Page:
EDITORIAL: by Peter WestmoreNews Weekly
Defence - the way forward
, April 21, 2001
Since the release of the Defence White Paper last December foreshadowed a reorientation of Australia's defences towards the arc of instability, stretching from Indonesia, Timor, Papua New Guinea and the Pacific Islands to New Zealand, there has been little evidence that the Government has accepted the logic of its own position.
Perhaps the retirement of former Defence Minister John Moore has contributed to the present policy hiatus; but in any case, Australia's immediate environment continues to deteriorate.
Just last month, in a very significant article in the New Zealand Herald, the NZ Prime Minister, Helen Clark, confirmed that New Zealand was abandoning its anti-submarine capability, which is carried out by its long-range military aircraft, the Orion. There is also serious doubt about New Zealand's maritime surveillance capability, as there are now reported to be only three pilots for the Royal New Zealand Air Force's six Orions. (NZ Herald, March 22, 2001)
Following the Clark Government's cancellation of the purchase of F-16 fighter aircraft, there are fears that the 17 remaining Skyhawks, which are New Zealand Air Force's only ground attack aircraft, and which have been in service since the 1960s, will be scrapped, effectively leaving New Zealand without an air force to speak of.Unilateral disarmament
The effect of New Zealand's unilateral disarmament will be to increase the pressure on Australia's limited defence forces to operate throughout the entire region.
In the meantime, Papua New Guinea has witnessed the second mutiny by the PNG Defence Force in four years, while the peace agreement in the Solomon Islands, arranged under Australian auspices last year, could collapse at any time, as rival militias engage in continued fighting.
As far as East Timor is concerned, the decision of the most prominent nationalist leader, JosŽ "Xanana" Gusmao, to resign in disgust as head of East Timor's de facto parliament, the National Council, leaves a vacuum in the political leadership of East Timor which will be difficult to fill.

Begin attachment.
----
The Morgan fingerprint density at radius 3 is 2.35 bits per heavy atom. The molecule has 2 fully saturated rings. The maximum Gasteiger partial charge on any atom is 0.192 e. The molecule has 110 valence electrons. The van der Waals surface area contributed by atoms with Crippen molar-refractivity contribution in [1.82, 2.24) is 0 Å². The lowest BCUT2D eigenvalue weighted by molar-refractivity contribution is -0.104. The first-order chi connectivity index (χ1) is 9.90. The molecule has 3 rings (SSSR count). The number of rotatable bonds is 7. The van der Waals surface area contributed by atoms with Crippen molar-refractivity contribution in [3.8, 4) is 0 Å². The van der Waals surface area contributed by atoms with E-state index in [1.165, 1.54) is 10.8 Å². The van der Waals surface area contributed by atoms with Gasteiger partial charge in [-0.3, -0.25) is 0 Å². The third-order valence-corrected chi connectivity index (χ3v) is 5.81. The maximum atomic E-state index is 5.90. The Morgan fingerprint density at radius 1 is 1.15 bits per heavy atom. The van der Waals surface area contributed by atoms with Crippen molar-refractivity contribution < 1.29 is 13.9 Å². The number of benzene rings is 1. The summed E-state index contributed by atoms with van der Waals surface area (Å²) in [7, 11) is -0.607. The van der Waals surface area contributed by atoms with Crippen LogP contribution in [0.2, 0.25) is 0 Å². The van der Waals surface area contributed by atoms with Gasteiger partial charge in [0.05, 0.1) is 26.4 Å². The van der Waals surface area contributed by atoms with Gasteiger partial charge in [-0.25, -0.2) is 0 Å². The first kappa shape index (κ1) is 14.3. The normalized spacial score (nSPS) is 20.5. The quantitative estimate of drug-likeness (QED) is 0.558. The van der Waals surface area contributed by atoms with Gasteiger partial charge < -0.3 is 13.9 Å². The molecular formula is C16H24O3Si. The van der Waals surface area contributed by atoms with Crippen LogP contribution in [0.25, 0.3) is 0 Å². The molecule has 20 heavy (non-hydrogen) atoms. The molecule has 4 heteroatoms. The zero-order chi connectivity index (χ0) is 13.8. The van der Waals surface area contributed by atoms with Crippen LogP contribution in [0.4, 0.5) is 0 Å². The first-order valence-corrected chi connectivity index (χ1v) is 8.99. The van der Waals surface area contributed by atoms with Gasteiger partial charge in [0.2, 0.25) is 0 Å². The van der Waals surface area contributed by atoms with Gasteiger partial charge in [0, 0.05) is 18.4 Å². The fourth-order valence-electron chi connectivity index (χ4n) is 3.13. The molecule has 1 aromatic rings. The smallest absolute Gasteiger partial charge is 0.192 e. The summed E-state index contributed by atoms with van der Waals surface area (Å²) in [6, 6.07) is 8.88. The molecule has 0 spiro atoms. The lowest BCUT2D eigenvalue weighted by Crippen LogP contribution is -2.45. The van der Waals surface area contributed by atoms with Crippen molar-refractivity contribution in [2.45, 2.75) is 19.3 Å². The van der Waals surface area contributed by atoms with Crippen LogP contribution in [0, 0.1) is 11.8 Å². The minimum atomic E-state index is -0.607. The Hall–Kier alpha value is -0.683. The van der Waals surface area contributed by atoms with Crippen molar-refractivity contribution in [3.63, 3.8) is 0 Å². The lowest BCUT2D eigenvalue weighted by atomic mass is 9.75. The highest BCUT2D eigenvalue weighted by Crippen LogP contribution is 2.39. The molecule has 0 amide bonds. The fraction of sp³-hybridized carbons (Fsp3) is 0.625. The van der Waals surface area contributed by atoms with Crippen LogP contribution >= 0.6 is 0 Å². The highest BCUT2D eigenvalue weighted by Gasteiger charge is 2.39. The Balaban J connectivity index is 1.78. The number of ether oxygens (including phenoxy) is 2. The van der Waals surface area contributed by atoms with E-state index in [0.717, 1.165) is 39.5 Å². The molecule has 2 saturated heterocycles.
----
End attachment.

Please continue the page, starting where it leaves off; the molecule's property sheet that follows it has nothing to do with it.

Timor's National Council, which operates under UN auspices, is regarded as the body which will rule East Timor after elections take place within a year.
At present, Australia has around 1,500 troops serving there, and will have to maintain this force in East Timor for years to come, particularly in patrolling the poorly defined border with Indonesian Timor.
All this means that the demands on Australia's defence forces will continue to grow in the months and years ahead.
One important aspect of last year's Defence White Paper was its assessment that to maintain a credible defence force, Australia will have to bring forward its defence procurement program; to acquire state-of-the art equipment for its frontline forces, including the Army, to provide new combat aircraft to replace the ageing F/A-18s which are due for replacement, to expand Australia's maritime capacity, and to maintain the defence forces' existing strike capacity.
The White Paper put the cost of this at $16 billion over ten years. There is already concern that the Federal Government, under budgetary pressure from its backdown on the petrol excise, on the first home builder subsidy and other issues, might simply put defence at the end of the queue.
Another concern is that the Defence Department will simply procure equipment from overseas, rather than use local industry. The result of this policy, pursued over many years, has been the closure of defence manufacturing plants, from clothing, to small arms to heavy armour.
Except for the ill-fated Collins-class submarines and outstandingly successful FFG frigates, most substantial acquisitions by the Australian Defence Force over the past 20 years have been from overseas.
Obviously, some equipment (such as advanced aircraft) can only be purchased from the US. But even then, sales contracts should require that suppliers purchase an equivalent amount of equipment from Australian companies.
Most of the other equipment needed by the Australian Defence Force, including high-technology night vision equipment, improved body armour, weapons, air defence missile systems, naval vessels and their combat systems, can and should be made in Australia.
As such, they would provide a tremendous stimulus to Australian manufacturing industry, particularly in the high technology area, with consequent spin-offs in the commercial field.
It is significant how the United States and the countries of Western Europe use their defence industries to underpin their manufacturing base. It is well known, for example, that companies such as Boeing have built a multi-billion dollar commercial business on the back of its defence contracts.
The latest example of this was a plan by the US Air Force to help Boeing to sell a civilian version of its military transport plane, the C-17 Globemaster. The USAF is offering a range of financial incentives, including guaranteed US government business, purchase subsidies and even a promise to repurchase the aircraft if a company went bankrupt, in an effort to build a commercial market for this military plane.
It is time that the Defence Department's Australian Industry Involvement policy adopted the same approach.